Samson as 'Suicide Bomber'
The Milton List has been conducting a discussion about John Milton's Samson Agonistes, under the somewhat provocative thread heading "Samson as Suicide Bomber" -- the obvious allusion being made to current-day suicide bombings.
The scholar Carroll Cox offered some rather provocative comments of his own about the allusion:
There is an elephant in the room -- so far delicately ignored: "Suicide Bomber" refers, of course, to Arabs, who have replaced "dirty commies" in the mythology of u.s. politics. But that is not the elephant but merely the context. The elephant is that, through discussing Samson in theological terms, one implies that the suicide bombers of the daily newspaper are acting or claiming to act from theological motives -- that they are religious fanatics.Not his religion? Well, Cox often presents a Marxist analysis, emphasizing political motives as more fundamental than religious ones. Be that as it may, in the case of "suicide bombers," he is wrong to state that "they are acting from strictly secular motives," as I noted in a response:
But they are acting from strictly secular motives, as a study of a year or so established: they represent frustrated nationalism! So if we want to discuss Samson as a suicide bomber, we need to discuss his politics, not his religion.
The expression "Suicide Bomber" refers to anyone who blows himself or herself up to kill others, usually in a terrorist act. The bomber can be any ethnicity and any religion -- or even have no religion. Currently, most such bombers are Muslims radicalized by Islamism. They may act out of a combination of motives, but religion is certainly one of these. Moreover, regardless of the motivation, Muslims would be unlikely to engage in "suicide" attacks if these had not already been declared not acts of suicide and if these had not already been theologically justified by Islamists. According to such Islamists, the reward for the Muslim 'suicide' bomber is paradise -- which is why . . . ["suicide bombings"] are called by Islamists "martyrdom operations." Religion certainly plays a major role in the phenomenon, and it cannot be ignored.A number of other scholars disagreed with Cox -- including Noam Flinker, Salwa Khoddam, James Rovira, Stella Revard, and Feisal Mohamed. Feisal's response was the most interesting for my purposes:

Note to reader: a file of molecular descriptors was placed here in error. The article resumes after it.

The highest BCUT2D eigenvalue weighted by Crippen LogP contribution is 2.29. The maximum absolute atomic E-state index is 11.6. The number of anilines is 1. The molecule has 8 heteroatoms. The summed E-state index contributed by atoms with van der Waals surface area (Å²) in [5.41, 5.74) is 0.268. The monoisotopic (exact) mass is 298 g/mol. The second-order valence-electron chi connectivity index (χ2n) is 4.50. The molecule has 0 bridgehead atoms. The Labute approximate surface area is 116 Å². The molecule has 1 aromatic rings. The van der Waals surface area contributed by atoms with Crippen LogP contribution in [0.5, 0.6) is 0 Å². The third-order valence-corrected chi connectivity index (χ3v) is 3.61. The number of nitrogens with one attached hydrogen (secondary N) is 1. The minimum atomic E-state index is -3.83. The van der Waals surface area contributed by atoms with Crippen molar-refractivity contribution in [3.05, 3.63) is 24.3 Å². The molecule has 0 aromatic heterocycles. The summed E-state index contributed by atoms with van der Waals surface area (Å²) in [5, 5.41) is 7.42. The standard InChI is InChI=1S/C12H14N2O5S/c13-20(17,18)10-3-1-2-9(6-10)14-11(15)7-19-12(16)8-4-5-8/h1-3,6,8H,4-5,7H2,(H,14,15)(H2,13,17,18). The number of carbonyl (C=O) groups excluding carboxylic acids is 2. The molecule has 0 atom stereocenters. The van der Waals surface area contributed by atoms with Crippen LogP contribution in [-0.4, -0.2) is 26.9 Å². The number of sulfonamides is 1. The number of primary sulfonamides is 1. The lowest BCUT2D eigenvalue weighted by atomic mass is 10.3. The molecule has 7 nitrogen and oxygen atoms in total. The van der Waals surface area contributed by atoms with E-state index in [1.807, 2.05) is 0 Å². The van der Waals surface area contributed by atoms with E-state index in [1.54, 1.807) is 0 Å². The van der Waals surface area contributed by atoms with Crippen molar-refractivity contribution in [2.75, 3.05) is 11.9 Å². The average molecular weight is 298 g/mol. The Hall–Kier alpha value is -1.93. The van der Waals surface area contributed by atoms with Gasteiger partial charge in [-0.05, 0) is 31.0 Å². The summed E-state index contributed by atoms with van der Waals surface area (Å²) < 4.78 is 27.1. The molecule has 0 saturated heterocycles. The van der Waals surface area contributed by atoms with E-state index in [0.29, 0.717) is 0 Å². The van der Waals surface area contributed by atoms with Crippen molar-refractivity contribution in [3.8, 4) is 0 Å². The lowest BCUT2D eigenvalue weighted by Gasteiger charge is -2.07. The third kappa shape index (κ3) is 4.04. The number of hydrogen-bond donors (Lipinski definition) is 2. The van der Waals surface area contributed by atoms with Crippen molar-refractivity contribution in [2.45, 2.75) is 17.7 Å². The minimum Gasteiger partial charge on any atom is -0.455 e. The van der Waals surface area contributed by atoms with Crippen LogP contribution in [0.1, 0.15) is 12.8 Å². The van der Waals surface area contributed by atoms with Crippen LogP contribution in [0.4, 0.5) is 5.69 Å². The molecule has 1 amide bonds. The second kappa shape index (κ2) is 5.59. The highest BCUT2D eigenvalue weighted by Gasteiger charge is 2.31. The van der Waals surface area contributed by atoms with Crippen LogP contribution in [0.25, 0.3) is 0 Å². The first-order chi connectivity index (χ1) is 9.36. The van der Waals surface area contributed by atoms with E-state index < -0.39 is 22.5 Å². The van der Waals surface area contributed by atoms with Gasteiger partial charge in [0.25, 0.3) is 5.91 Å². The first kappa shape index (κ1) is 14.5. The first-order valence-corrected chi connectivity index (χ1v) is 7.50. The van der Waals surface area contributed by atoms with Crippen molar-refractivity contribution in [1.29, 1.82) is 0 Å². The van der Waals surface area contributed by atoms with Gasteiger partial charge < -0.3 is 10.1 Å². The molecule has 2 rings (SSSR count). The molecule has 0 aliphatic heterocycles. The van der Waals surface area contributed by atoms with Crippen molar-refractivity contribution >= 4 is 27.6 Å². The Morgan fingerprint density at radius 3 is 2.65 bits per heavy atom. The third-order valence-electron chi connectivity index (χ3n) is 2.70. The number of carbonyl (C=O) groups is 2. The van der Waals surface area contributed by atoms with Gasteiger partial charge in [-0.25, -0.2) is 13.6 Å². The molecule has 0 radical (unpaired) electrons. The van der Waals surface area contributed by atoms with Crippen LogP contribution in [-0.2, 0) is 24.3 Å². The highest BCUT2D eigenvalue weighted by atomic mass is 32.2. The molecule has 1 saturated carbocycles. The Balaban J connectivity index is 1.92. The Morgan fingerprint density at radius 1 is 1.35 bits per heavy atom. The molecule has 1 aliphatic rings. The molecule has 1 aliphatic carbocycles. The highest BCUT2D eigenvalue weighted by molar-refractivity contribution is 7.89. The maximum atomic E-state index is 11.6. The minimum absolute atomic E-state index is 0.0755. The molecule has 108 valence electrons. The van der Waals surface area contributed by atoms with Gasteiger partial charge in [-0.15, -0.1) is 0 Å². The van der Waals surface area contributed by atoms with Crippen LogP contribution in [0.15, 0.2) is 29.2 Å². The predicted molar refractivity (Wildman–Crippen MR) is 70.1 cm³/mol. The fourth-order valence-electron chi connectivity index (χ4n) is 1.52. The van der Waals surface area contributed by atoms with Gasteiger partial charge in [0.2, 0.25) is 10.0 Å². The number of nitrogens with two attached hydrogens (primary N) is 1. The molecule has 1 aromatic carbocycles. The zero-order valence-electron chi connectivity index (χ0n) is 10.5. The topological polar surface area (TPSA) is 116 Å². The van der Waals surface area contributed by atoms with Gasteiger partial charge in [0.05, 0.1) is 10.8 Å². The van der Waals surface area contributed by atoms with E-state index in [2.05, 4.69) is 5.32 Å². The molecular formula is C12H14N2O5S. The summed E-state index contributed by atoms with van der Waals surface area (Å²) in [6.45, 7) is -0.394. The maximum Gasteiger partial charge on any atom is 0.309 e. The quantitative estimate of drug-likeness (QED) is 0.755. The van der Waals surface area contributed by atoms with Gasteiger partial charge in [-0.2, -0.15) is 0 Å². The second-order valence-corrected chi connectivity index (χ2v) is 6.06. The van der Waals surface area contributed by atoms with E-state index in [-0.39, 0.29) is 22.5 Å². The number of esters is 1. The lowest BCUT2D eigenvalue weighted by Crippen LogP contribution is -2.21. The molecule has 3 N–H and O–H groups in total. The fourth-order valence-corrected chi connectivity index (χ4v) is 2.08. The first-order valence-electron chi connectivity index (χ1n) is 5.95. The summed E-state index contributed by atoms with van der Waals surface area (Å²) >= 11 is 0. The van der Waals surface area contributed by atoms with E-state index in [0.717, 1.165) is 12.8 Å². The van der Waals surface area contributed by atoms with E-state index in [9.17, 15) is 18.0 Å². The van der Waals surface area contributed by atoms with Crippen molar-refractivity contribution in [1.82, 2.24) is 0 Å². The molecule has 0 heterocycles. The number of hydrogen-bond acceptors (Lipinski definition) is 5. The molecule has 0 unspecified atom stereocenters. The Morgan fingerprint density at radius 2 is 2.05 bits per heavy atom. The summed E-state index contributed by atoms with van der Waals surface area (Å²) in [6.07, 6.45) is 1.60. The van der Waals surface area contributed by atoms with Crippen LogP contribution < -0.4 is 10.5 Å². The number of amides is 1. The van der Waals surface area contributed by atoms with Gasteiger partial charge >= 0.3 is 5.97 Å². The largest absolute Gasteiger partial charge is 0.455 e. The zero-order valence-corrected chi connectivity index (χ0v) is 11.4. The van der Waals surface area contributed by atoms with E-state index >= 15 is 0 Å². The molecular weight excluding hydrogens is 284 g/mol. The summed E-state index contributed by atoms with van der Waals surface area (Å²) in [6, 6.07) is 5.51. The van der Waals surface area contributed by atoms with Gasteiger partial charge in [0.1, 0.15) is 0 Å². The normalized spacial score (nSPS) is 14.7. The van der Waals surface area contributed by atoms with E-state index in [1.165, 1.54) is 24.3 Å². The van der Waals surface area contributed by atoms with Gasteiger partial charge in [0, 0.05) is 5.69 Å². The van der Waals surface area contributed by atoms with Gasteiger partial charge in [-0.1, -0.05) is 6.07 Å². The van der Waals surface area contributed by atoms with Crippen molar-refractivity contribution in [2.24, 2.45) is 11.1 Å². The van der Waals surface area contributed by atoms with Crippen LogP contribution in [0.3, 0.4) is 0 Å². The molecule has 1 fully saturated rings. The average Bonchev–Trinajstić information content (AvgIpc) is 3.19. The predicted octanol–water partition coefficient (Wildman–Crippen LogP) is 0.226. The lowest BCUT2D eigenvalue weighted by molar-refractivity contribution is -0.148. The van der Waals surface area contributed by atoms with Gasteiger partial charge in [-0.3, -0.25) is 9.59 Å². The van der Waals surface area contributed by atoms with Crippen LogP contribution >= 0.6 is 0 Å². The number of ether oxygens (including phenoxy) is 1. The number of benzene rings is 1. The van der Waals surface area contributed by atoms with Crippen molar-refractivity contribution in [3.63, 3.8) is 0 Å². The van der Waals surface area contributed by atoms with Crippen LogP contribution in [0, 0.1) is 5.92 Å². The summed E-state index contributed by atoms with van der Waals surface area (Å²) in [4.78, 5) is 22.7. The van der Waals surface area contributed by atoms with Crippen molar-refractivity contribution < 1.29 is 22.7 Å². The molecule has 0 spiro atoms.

I believe Carrol Cox has in mind the work of Robert Pape, now available in the important book Dying to Win: The Strategic Logic of Suicide Terrorism. Pape and others have shown that the Tamil Tigers, which is not a religious movement at all, is one of the groups most frequently engaging in suicide attack. But complicating the assertion that this is only the military tactic of a nationalist struggle is the culture that has developed in the Tamil cause, which elevates self-sacrifice to the kind of cosmic virtue that one would associate with religion.Feisal's point about the Tamil Tigers is very interesting since this group is often put forward as evidence that suicide bombers can have entirely secular motives. Apparently, that's not quite the case. I suspect that any 'military' strategy requiring 'suicidal' missions would tend to offer religious motives even if the struggle were otherwise wholly secular. At any rate, Cox seems to have backed away from his assertion that suicide bombers "are acting from strictly secular motives," for he contacted the journalist Chip Berlet, an expert on right-wing religious movements, asking for his opinion of Pape's book. As Cox acknowledges, Berlet responded that Pape's analysis is a:
"Highly flawed analysis because the concepts of apocalyptic belief and religious nationalism were simply dismissed."Cox therefore restated his position -- or, rather, repositioned himself, dropping his own dismissal of religion as a motive:
I do want to insist that when writers speak of "suicide bombers" they should recognize that the subject is a complex one. The phrase is firmly embedded in contemporary politics, and to use it raises contemporary political issues. (Just as it is impossible to discuss Milton's concept of freedom in PL without overlapping 21st-c theological disputes.)This is a rather far cry from his original claim that suicide bombers "are acting from strictly secular motives" and appears to be an implicit acceptance of my own position (though Cox and I would cash this out rather differently).
Anyway, the comparison of Samson to a suicide bomber is not new, for Noam Flinker dealt with it as early as 1991, and the comparison became quite popular after 9/11. I haven't dealt with this particular issue much, for I'm not an expert on Milton's Samson Agonistes.
But perhaps I ought to look into it.